Wax finishing involves applying a thin layer of paste or liquid wax to the wood floor. The wax is then buffed to the desired sheen, creating a protective and lustrous finish.

Applying the stain


  • Provides a natural, low-sheen finish that highlights the wood’s grain and texture.
  • Easy to apply and maintain, making it an attractive option for DIY enthusiasts.
  • Can be easily repaired or touched up if damaged.


  • Less durable than oil-based or water-based polishes, requiring more frequent maintenance.
  • Can be slippery, especially when wet, which may pose a safety risk.
  • Not recommended for high-traffic areas or rooms with high moisture levels, such as kitchens or bathrooms.

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There are various types of wood floor sanding and polishing techniques available to homeowners, each with its own set of benefits and drawbacks. The best method for your project will depend on factors such as the type of wood, the condition of the floor, and your desired finish. By understanding the differences between these techniques, you can make an informed decision and ensure that your wood floors are restored to their full beauty and potential.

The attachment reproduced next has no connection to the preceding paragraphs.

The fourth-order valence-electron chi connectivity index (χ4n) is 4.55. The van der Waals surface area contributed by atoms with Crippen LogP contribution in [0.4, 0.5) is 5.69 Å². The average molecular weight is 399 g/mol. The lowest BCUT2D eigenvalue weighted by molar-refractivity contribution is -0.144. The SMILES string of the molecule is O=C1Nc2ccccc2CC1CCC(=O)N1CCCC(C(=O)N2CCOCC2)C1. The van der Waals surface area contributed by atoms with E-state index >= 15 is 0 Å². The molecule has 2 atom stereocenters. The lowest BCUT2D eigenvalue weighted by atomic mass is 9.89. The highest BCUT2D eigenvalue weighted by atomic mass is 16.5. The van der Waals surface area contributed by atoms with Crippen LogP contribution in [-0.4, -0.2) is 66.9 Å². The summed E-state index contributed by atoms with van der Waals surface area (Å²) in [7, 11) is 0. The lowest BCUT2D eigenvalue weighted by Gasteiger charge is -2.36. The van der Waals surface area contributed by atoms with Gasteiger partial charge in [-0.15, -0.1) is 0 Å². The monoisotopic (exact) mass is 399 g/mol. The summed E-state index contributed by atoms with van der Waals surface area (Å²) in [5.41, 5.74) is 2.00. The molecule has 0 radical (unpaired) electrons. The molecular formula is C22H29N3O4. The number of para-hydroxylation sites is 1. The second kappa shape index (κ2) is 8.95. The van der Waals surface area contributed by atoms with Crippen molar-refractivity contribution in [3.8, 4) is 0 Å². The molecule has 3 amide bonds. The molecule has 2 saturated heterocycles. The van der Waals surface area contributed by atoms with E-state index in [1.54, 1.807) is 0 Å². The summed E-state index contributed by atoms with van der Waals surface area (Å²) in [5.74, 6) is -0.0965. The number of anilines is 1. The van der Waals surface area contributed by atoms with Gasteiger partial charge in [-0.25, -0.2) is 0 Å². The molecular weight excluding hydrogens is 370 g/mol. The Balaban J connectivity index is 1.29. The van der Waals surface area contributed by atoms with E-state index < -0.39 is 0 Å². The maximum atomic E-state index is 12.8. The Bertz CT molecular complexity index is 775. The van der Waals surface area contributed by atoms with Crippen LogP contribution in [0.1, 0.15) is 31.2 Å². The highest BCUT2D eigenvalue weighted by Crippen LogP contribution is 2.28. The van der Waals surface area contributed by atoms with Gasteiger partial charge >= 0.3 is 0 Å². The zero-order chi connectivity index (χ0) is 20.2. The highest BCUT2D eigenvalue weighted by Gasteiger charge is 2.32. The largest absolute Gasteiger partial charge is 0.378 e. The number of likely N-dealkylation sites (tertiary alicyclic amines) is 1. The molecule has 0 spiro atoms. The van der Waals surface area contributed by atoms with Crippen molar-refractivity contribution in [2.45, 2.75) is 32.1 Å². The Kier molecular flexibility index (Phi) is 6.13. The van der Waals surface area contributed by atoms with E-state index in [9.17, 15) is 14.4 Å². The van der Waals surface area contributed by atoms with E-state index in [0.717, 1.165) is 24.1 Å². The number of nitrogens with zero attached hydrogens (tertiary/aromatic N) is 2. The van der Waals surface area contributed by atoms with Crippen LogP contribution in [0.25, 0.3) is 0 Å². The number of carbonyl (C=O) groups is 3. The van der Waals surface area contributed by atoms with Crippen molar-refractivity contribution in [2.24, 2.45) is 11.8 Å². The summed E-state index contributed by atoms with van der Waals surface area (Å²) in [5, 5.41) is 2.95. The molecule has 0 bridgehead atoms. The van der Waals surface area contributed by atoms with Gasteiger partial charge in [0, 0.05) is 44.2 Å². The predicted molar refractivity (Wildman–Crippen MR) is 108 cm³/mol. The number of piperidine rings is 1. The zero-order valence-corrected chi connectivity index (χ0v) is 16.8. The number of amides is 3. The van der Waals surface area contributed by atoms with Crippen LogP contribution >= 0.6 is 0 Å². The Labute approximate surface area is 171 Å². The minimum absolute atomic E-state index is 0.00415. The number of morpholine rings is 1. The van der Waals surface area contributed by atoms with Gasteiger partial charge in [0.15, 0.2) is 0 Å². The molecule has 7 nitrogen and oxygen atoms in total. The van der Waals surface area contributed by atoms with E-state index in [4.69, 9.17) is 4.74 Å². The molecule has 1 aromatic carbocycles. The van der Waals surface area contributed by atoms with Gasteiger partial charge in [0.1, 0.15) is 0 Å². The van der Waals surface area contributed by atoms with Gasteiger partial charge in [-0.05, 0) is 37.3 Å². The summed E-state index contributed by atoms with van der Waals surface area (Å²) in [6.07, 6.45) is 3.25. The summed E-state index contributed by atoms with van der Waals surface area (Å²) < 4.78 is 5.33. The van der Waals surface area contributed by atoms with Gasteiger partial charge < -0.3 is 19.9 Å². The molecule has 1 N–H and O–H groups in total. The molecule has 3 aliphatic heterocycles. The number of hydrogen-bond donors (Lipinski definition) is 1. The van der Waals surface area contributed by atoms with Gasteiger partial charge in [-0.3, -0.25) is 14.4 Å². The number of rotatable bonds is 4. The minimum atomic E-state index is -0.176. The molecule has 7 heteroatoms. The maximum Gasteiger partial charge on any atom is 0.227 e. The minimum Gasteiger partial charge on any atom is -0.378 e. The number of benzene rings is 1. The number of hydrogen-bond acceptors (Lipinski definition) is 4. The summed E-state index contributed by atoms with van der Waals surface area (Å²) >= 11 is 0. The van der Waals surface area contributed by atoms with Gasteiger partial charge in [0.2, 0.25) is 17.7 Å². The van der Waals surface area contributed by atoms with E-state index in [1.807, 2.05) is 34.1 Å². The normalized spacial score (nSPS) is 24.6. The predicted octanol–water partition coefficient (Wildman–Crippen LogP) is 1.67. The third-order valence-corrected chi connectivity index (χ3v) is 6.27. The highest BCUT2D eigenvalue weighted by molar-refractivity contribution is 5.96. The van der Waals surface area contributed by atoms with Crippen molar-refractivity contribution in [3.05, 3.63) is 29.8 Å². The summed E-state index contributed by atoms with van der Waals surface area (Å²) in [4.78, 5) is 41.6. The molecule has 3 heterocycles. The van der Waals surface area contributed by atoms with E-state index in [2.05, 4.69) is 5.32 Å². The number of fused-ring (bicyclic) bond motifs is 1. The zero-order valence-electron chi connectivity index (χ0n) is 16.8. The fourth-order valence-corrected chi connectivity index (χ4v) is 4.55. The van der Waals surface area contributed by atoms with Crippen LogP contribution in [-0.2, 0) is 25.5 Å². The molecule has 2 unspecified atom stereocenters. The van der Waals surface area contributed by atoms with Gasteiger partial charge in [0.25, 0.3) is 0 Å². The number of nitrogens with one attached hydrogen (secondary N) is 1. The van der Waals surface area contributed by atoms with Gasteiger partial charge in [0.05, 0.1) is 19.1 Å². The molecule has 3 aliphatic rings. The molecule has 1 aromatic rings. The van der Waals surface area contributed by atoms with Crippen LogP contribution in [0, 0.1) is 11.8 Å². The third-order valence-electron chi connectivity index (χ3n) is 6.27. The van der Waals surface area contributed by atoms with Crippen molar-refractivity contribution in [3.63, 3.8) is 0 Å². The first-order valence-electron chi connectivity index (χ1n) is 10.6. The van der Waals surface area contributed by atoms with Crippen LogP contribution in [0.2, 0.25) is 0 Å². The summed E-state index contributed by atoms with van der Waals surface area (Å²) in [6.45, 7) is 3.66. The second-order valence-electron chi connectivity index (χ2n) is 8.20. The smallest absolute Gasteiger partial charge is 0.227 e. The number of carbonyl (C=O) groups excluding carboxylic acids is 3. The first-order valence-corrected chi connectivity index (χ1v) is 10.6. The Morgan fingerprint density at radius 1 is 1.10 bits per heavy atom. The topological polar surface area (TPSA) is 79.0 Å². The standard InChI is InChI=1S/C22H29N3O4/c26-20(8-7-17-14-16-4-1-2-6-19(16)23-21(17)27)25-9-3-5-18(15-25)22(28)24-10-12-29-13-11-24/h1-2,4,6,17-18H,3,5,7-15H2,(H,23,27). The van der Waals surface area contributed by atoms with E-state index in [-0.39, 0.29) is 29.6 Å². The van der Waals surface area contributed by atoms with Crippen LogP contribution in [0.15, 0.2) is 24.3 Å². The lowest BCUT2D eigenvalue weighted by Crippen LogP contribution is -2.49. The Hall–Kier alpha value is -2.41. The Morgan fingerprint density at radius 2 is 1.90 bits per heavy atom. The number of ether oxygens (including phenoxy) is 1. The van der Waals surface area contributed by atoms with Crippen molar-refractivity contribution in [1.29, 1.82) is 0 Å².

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This organic finish not only adds beauty to your home but also has exceptional water-repellent characteristics, making it easier to clean and maintain.

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This natural floor finish offers the softest and most mellow appearance – and leaves your floor able to breath.

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Using soft buffing machines (and hand-polishing where required) will bring a wonderful sheen to your newly-finished floor.